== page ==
The length of the branches of this plant are covered in clusters of strikingly beautiful purple berries. I'm 5'5" & am sure the plant is taller than I as I stood next to it & broke off a branch to root. Also saving some of the seeds to try to propagate.

Have not seen any "blooms" on this except for the berrries. Makes me wonder if some have flowers & others have seeds or what. No matter - awesome plant either way.


On Aug 5, 2003, suncatcheracres from Old Town, FL wrote:

This plant is native to my six acres in Northcentral Florida, zone 8b, and you can't walk anywhere on the property without seeing huge thickets of it. In early August it is just blooming under the shade of old live oaks--the small flowers are a pretty dusty pink--and it happily competes with groundcover vines like Virginia creeper, poison oak and trumpet creeper. It spreads rapidly by self sowing. We average 60 inches of rain a year, which may explain why it grows so well here.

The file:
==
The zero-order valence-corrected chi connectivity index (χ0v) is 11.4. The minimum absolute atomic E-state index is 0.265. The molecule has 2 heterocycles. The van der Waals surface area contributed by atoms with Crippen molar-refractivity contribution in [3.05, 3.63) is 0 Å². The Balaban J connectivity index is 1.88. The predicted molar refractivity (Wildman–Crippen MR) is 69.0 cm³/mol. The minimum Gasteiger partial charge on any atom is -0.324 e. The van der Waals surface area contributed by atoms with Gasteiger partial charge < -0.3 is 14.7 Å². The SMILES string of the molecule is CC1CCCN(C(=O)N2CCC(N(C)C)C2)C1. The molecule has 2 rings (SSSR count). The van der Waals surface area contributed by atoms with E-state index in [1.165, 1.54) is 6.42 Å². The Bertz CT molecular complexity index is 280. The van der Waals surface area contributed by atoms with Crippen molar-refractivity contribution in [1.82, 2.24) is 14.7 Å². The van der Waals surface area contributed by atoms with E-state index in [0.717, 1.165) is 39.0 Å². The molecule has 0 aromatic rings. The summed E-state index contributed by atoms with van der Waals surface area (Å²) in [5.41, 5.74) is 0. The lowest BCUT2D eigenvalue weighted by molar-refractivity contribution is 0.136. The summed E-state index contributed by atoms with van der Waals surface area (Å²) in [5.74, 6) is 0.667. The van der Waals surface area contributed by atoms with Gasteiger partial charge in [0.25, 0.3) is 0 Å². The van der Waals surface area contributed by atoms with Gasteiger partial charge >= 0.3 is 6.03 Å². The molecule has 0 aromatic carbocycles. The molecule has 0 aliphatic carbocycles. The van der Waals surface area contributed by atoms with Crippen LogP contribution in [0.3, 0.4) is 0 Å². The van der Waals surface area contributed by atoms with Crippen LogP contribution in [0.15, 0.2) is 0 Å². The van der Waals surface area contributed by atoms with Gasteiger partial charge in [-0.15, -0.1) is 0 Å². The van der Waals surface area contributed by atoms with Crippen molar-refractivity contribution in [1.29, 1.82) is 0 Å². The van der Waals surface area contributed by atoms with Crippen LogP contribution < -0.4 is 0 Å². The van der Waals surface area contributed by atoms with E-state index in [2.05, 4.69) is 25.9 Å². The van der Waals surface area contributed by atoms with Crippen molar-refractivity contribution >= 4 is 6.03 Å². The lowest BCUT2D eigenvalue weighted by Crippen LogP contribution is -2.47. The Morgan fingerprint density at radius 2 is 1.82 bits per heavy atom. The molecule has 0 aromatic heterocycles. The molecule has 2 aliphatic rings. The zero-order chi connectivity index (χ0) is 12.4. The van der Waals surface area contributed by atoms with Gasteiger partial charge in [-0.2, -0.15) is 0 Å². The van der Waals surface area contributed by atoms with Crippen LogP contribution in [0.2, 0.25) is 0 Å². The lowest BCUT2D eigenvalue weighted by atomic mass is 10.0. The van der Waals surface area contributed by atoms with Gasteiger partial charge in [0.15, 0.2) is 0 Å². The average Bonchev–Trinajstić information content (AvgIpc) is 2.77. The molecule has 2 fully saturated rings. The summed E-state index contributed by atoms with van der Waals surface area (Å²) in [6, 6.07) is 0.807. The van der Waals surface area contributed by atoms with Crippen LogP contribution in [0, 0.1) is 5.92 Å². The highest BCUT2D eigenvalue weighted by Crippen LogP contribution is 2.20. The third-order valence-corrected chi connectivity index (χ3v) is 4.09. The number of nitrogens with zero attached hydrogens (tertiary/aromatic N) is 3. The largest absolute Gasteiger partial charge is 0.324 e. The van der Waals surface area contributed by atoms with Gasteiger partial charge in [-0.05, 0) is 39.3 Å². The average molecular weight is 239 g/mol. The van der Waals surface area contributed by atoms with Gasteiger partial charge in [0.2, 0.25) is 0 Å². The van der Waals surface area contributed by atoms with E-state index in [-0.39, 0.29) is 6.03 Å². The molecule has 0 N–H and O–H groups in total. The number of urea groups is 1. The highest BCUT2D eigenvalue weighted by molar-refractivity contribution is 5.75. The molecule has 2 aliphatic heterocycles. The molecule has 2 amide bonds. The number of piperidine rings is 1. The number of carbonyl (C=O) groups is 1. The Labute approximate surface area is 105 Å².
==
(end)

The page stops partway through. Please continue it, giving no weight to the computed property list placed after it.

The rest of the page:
My book on Florida native plants says to prune it severely almost to the ground in the garden in late winter which will then give vigorous young growth that blooms and fruits heavily. It also says it is deciduous in its Northern range, like here, but evergreen further to the South. It will grow u... read more


On Aug 4, 2003, Ladyfern from Jeffersonville, IN (Zone 6a) wrote:

Thriving in a SW exposure that many other plants can not tolerate. Grows in an attractive shape that needs no pruning.


On Aug 22, 2001, Terry from Murfreesboro, TN (Zone 7a) wrote:

Purple Beautybush is grown (and known) mainly for its purple fruit that has an unusual iridescent sheen, sometimes described as "neon" or "metallic" in plant descriptions. The fruit is very attractive to birds. May die back to the ground in colder climates.